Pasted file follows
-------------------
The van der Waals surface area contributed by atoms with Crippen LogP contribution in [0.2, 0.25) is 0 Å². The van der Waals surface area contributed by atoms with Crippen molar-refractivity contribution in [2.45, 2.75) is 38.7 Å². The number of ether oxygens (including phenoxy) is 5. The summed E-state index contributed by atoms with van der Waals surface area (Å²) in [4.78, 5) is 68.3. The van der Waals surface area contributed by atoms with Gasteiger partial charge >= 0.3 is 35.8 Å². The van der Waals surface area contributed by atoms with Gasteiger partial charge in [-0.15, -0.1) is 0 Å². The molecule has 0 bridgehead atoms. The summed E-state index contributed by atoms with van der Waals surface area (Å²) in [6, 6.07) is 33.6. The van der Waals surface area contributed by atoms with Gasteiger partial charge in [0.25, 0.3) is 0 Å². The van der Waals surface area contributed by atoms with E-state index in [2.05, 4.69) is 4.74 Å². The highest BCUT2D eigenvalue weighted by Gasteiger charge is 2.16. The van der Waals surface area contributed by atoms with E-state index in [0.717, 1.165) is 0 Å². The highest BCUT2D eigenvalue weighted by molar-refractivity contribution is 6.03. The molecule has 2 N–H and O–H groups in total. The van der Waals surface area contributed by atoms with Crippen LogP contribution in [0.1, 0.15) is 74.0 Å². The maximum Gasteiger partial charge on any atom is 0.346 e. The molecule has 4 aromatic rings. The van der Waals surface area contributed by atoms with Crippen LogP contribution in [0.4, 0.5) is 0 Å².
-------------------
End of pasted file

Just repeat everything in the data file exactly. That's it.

The van der Waals surface area contributed by atoms with Crippen LogP contribution in [0.2, 0.25) is 0 Å². The van der Waals surface area contributed by atoms with Crippen molar-refractivity contribution in [2.45, 2.75) is 38.7 Å². The number of ether oxygens (including phenoxy) is 5. The summed E-state index contributed by atoms with van der Waals surface area (Å²) in [4.78, 5) is 68.3. The van der Waals surface area contributed by atoms with Gasteiger partial charge >= 0.3 is 35.8 Å². The van der Waals surface area contributed by atoms with Gasteiger partial charge in [-0.15, -0.1) is 0 Å². The molecule has 0 bridgehead atoms. The summed E-state index contributed by atoms with van der Waals surface area (Å²) in [6, 6.07) is 33.6. The van der Waals surface area contributed by atoms with Gasteiger partial charge in [0.25, 0.3) is 0 Å². The van der Waals surface area contributed by atoms with E-state index in [2.05, 4.69) is 4.74 Å². The highest BCUT2D eigenvalue weighted by Gasteiger charge is 2.16. The van der Waals surface area contributed by atoms with E-state index in [0.717, 1.165) is 0 Å². The highest BCUT2D eigenvalue weighted by molar-refractivity contribution is 6.03. The molecule has 2 N–H and O–H groups in total. The van der Waals surface area contributed by atoms with Crippen LogP contribution in [0.1, 0.15) is 74.0 Å². The maximum Gasteiger partial charge on any atom is 0.346 e. The molecule has 4 aromatic rings. The van der Waals surface area contributed by atoms with Crippen LogP contribution in [0.4, 0.5) is 0 Å².